1. Pots: The size can vary depending on what you're growing, but make sure there's enough depth for roots to fully develop. Shoot for 8" in diameter.

    2. Soil: Generally easy to find at garden centers or hardware stores. Pick up a mix that's formulated for containers, not the garden soil variety.

    3. Plants: Farmers markets are a great local source for herb and vegetable seedlings. Again, hardware and garden stores normally have a decent selection as well.

    4. Extras: A trowel, watering can, mister (old windex bottle), and fertilizer. Learn more.

    Start with Seedlings

    No matter what you're growing, buy your herbs as seedlings, not seeds. Growing plants from scratch is actually way harder, especially with a small space and the average person’s time constraints. Go for established toddler herbs and veg from a farmers market or nursery. You'll get edible results much sooner and with less work. Learn more.

    Best for Beginners

    Basil is a great starter herb. It grows well, smells great, and tastes even better. It also lets you know right away if you’re watering enough - a good tell-tale for the rest of the garden. Other excellent starter herbs are chives, scallions, cilantro, mint (which grows like crazy, so be aware), as well as leafy greens (spinach, lettuce, arugula). Small tomatoes and hot peppers are good options too. Learn more.

    Timbercreek hopes these tips help you plant a killer indoor herb garden. For more information about Timbercreek Communities in your city, please visit our website.

  • Why Montreal is a Great City for Millennials

    Mar 21, 2018

    Montreal is a great city for millennials. If you were born between 1978 and 1994, Timbercreek wants you to know why now is the perfect time to call Montreal home.

    Affordable Rent

    Unlike some of Canada’s other major cities (like Toronto and Vancouver), Montreal boasts quite affordable rental rates. The average rental in Montreal in 2018 costs approximately $950, a stark contrast to a city like Toronto where most one bedrooms go for $1800. Finding a home that works with your budget is easy, and not spending your entire paycheck on your apartment is totally doable. That extra cash comes in handy because the city lacks nothing in terms of great food and entertainment. Boasting a ton of outstanding restaurants, cafes, bars, and events, Montreal is a vibrant city that never sleeps. It’s perfect for millennials who don’t either.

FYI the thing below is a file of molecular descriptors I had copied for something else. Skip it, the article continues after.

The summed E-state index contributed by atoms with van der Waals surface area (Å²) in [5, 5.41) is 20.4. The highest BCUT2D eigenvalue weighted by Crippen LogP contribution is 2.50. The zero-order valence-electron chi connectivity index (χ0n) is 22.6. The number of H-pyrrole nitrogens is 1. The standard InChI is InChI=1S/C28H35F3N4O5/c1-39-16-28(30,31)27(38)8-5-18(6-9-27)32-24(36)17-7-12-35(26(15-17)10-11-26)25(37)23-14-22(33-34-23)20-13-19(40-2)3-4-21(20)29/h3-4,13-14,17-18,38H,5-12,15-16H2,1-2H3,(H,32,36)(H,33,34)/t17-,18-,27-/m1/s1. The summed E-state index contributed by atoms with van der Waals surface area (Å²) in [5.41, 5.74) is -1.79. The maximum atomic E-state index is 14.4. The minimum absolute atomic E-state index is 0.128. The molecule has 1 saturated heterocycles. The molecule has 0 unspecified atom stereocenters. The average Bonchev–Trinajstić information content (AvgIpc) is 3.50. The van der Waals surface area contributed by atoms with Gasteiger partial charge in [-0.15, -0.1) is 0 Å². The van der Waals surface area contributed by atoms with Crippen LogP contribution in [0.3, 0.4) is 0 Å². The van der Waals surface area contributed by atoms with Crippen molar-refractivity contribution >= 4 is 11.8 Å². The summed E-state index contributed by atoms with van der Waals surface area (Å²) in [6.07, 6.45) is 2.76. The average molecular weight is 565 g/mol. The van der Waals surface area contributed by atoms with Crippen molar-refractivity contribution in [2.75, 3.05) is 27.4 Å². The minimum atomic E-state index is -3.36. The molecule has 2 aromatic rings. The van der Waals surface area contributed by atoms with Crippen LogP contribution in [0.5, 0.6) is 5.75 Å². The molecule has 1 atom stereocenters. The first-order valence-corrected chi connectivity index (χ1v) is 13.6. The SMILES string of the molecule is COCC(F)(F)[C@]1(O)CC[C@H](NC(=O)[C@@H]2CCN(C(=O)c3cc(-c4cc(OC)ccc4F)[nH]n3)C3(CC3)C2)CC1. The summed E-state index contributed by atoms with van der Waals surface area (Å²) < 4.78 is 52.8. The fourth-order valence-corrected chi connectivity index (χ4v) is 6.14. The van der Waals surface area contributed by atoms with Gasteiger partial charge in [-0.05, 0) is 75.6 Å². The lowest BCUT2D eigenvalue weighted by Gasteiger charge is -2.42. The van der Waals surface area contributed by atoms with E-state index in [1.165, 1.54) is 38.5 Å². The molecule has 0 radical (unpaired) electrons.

Great Neighbourhoods

    There are so many great neighbourhoods to call home in Montreal, we could write a whole article on just that! Timbercreek has several residential communities across the city that are ideal for millennials. Our communities are located in some of Montreal’s most sought after neighbourhoods. Our favourites include Mosaique which is located in downtown Montreal in the heart of the entertainment district, near Place d’Armes metro station. It’s an amazing neighbourhood to call home because it is always buzzing with great public events and concerts. It’s also close to beautiful landmarks and architecture like Place d’Armes Square, beautiful Notre Dame Basilica, and colourful Palais de Congres. It’s even a stonesthrow to great shopping and entertainment at Complexe Desjardins. Our community at Le 1436 Mackay, in Ville Marie, is a great home base for young people pursuing their postsecondary and graduate education. It’s located in downtown Montreal, close to McGill and Concordia. It’s also close to great restaurants and cafes, and incredible shopping on Saint-Catherine Street and Sherbrooke Street. Another excellent community for millennials is The Horizon Tower on Avenue des Pins. Located a short walk from beautiful Mount Royal, this property is conveniently located in Montreal’s Golden Square Mile neighbourhood near McGill. The area that boasts great restaurants, art galleries, exciting nightlife and serene nature.

    LGBTQ-Friendly

    Did you know that 20% of millennials identify as LGBTQ? Montreal is incredibly LGBTQ-friendly, making it a great place to call home. The Village, Montreal's gay district, is one of the largest in the world. It’s jam packed with clubs, restaurants and bars. Centrally located between St-Hubert, Ontario, Papineau and René-Lévesque Boulevard, it is right in the heart of the action. Its main street is Saint-Catherine. In the summer the street is transformed into an amazing pedestrian-only area (from June to September). You can’t miss it as it is draped with colourful boughs of balls (pink and rainbow) hung high above the street.

    World Class Education

    Montreal boasts some of Canada’s finest universities and colleges which attract students from around the globe for postsecondary and graduate level education.You can study almost any subject in this amazing city. The most notable institutions includeMcGill UniversityConcordia UniversityUniversité de MontréalUniversité de QuébecÉcole PolytechniqueLaSalle CollegeVanier College, and HEC Montreal

    Music, Nightlife & Festivals